Arthritis & Rheumatism, Volume 63,
November 2011 Abstract Supplement
Abstracts of the American College of
Rheumatology/Association of Rheumatology Health Professionals
Annual Scientific Meeting
Chicago, Illinois November 4-9, 2011.
The Impact of Morning Stiffness on Quality of Life in Early Rheumatoid Arthritis.
Britsemmer, Karin, van Schaardenburg, Dirkjan
In early rheumatoid arthritis (RA), joint stiffness and pain are often most severe in the morning hours. Morning stiffness (MS) could impair physical functioning and may impact the quality of life (QoL). The aim of this study was to evaluate the relationship between MS and QoL.
Data of 286 patients (71% female, age 53 (13)) fulfilling the ACR 1987 criteria for RA either at baseline or at 1 year follow-up that had data available were used for the analysis. Patients were treated with conventional DMARDs or TNF-a inhibitors as prescribed by the treating rheumatologist. Univariate and multivariate correlation/regression was used to evaluate the relationship between MS and QoL, and between MS and physical functioning, with disease activity as covariate. MS was expressed as duration in minutes, disease activity was measured by the 28-joint count disease activity score (DAS28) and the Health Assessment Questionnaire (HAQ) measured physical functioning. EuroQol measured quality of life, expressed as visual analog scale (VAS, range 0100) and as profile result. Profiles were calculated according to a scoring formula based on unweighted coefficient (range -0.59 1,00)1. Measurements were at baseline and after 1-year follow-up. Statistical tests were performed at a one-sided alpha of 0.05, given the known relationship of patient symptoms with quality of life, the moderate discriminative characteristics of both duration of MS and EuroQol as measure, and the relative low power of regression models to detect interaction effects. Thus all results with a p<0.10 are regarded as significant.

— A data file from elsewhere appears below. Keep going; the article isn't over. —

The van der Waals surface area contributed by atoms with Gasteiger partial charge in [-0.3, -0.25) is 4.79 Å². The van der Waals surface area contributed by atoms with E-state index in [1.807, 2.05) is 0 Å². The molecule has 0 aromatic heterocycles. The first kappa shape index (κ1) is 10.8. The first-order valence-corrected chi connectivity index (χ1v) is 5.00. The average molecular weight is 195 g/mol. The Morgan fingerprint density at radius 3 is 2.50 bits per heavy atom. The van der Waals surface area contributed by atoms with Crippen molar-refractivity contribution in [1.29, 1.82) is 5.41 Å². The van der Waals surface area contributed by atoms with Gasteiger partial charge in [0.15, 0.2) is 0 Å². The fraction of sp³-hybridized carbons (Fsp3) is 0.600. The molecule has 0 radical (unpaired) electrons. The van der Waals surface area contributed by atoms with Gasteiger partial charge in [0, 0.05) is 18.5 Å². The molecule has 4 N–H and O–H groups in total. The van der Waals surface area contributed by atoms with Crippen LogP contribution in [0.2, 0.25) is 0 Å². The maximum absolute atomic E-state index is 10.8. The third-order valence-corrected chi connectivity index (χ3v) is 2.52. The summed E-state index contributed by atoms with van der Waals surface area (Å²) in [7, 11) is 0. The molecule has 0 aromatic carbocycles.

At baseline 84% of patients had MS of 15 minutes or more (mean 79 (69) minutes). Patients had active disease with a mean DAS28 of 5,0 (1.2) and were significantly impaired in physical functioning (mean HAQ 1.21 (0,73)). Quality of life was significantly impacted with EuroQol profile scores of 0,37 (0,29) and VAS results of 55 (20). Most patients had improved scores after 1-year (table 1). In univariate analysis MS was significantly correlated to EuroQol at both time points. More importantly, improvement in MS correlated strongly with improvement in EuroQol. This relationship maintained when adjusted for DAS28 for the separate time points, but weakened for the change scores. In all models MS was strongly correlated to HAQ even after adjustment for DAS28 (table 1).
Table 1. Descriptives (mean (SD)) and the measures of correlation (adjusted for DAS) between morning stiffness and quality of life
MS is a frequent feature of early RA. It has an impact on quality of life and physical function that is independent of disease activity. Interventions directed at reduction of MS may have added value.
To cite this abstract, please use the following information:
Britsemmer, Karin, van Schaardenburg, Dirkjan; The Impact of Morning Stiffness on Quality of Life in Early Rheumatoid Arthritis. [abstract]. Arthritis Rheum 2011;63 Suppl 10 :2127